The Sandrive Research report said that in October, Netflix accounted for 20 percent of peak downstream traffic. However, according to experts, the growing trend of streaming is likely to cost more to internet service providers in terms of upgrades to satisfy demand.
Not only peak times, Netflix accounted for a 22 percent average traffic share over a 24 hour period even at off peak hours. Streaming of video and audio is responsible for 49.2 percent of peak time internet congestion in the US, the report said.
Meanwhile, TV service providers are starting to wage their own subtle war on Netflix and other bandwidth-intensive services. For example, a bandwidth caps of 150 GB per month for DSL customers has been enforced by AT&T. The company has also imposed a cap of 250 GB per month for U-Verse customers. Users are charged $10 for every addition 50 GB once they exceed the cap three times.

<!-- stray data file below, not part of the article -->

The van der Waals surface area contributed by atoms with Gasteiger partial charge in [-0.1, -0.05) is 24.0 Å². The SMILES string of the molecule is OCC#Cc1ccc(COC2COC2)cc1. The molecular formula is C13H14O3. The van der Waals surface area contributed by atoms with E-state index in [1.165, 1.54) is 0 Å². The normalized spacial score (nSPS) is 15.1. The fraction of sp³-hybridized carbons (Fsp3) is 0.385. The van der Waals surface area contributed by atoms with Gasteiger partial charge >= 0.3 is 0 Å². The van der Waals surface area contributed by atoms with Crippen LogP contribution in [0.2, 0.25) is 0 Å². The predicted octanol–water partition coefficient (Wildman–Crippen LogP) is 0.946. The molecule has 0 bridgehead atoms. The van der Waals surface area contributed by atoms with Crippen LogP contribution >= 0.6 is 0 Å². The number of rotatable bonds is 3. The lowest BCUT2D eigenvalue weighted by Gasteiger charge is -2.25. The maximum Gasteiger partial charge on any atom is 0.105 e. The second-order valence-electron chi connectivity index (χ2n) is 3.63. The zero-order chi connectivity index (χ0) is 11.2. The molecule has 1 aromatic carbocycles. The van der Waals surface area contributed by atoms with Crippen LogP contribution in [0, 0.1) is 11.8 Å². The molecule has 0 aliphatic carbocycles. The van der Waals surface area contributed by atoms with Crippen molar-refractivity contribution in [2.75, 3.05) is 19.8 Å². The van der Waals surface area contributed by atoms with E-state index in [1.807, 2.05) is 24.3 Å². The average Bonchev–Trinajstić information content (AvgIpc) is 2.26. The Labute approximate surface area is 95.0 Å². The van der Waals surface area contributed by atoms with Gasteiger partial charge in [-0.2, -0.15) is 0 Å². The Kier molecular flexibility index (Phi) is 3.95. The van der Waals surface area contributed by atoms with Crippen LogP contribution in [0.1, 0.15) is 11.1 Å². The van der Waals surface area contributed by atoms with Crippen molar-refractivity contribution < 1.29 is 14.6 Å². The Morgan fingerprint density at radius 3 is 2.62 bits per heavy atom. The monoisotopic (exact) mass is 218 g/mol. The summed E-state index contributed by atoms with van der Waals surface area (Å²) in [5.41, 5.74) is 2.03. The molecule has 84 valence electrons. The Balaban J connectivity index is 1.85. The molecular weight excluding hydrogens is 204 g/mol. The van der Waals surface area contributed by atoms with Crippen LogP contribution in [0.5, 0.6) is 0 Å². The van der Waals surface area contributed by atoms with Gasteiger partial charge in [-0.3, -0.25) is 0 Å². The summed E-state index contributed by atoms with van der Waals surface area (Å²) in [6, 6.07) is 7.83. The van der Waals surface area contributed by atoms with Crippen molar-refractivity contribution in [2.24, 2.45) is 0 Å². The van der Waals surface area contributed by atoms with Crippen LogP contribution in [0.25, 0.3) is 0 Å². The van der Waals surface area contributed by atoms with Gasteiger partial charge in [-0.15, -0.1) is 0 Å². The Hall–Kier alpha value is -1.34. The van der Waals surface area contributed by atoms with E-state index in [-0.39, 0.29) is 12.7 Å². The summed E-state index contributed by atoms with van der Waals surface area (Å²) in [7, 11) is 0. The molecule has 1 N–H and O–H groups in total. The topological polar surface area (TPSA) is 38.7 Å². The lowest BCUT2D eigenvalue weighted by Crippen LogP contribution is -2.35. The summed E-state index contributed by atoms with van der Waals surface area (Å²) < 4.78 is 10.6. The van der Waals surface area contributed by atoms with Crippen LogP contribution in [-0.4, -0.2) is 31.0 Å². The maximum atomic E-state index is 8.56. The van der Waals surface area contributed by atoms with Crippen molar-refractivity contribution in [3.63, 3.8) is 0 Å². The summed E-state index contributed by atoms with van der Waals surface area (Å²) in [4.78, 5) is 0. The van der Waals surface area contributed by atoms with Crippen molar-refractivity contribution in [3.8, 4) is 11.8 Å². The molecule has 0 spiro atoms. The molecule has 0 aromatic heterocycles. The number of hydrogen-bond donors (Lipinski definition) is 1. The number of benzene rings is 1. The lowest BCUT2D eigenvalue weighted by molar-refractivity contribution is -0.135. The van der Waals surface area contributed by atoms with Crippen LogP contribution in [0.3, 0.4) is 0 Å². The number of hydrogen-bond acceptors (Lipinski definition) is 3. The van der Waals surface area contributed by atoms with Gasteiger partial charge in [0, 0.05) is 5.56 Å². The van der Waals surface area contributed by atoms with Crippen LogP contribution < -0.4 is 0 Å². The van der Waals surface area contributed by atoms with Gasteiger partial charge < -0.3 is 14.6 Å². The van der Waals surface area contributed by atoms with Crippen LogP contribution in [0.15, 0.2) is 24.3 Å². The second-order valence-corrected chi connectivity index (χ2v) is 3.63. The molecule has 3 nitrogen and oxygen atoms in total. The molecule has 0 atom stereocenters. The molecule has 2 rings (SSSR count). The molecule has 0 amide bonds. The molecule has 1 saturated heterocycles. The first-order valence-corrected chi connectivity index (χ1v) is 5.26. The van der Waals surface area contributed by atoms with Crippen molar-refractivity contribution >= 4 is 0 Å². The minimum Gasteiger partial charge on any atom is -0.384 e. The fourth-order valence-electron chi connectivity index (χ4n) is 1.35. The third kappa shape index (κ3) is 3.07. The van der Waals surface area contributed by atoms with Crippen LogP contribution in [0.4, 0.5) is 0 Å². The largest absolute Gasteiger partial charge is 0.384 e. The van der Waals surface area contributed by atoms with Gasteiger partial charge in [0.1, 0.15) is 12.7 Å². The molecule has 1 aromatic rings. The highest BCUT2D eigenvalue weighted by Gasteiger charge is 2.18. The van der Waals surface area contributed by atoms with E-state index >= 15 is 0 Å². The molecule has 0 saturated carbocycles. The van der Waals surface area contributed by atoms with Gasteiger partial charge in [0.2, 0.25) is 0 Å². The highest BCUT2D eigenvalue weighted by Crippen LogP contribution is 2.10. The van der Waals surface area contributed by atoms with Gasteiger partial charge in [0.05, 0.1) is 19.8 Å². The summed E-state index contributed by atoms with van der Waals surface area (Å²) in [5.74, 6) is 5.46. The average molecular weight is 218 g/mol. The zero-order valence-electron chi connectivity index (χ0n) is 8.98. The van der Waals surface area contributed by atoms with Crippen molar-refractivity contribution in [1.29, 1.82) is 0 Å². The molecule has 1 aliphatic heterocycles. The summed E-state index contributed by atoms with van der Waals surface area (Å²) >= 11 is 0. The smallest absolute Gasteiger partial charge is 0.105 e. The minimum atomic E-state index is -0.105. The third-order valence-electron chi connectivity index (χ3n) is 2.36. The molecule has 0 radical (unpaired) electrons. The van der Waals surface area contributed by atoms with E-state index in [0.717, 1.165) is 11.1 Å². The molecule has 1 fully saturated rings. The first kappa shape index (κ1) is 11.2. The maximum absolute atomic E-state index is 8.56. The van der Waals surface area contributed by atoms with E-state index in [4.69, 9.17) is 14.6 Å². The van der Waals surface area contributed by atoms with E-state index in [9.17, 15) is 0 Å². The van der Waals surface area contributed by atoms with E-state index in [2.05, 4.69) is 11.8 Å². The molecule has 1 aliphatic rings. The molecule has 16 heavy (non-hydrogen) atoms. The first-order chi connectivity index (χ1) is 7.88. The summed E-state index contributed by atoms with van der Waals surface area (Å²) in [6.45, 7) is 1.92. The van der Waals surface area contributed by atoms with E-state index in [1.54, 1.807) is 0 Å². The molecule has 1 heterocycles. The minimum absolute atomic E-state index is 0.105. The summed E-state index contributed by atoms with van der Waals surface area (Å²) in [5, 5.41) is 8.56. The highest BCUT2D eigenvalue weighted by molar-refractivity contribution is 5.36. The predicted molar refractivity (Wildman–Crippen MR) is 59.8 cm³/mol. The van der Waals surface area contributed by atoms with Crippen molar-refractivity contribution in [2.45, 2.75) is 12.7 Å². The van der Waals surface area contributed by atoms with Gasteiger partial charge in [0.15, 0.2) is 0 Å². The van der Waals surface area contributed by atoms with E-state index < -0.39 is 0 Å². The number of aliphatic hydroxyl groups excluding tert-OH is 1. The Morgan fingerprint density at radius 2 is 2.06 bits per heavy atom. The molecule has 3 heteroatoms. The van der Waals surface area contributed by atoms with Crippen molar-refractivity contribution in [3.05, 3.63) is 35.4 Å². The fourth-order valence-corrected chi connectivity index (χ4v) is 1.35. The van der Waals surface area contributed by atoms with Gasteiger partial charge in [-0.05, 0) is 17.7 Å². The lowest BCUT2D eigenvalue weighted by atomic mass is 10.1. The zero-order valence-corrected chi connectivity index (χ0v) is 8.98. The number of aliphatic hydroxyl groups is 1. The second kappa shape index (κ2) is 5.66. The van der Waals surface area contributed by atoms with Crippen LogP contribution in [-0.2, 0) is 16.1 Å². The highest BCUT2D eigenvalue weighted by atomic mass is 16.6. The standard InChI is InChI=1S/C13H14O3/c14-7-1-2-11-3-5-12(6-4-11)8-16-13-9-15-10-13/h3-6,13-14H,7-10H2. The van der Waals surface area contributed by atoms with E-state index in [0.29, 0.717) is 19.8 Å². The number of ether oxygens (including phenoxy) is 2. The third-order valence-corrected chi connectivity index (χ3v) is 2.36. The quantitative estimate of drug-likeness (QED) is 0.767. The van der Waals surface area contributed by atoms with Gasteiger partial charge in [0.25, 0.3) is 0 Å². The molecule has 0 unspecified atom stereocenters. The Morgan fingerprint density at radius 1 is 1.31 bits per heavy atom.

Although not Netflix, the BBC iPlayer has bagged a 6.6 percent share of peak traffic in Europe, said Sandvine. In Europe, movie and TV streaming account for 33.2 percent of internet traffic, and the percentage has been rising for the past three years, the report added.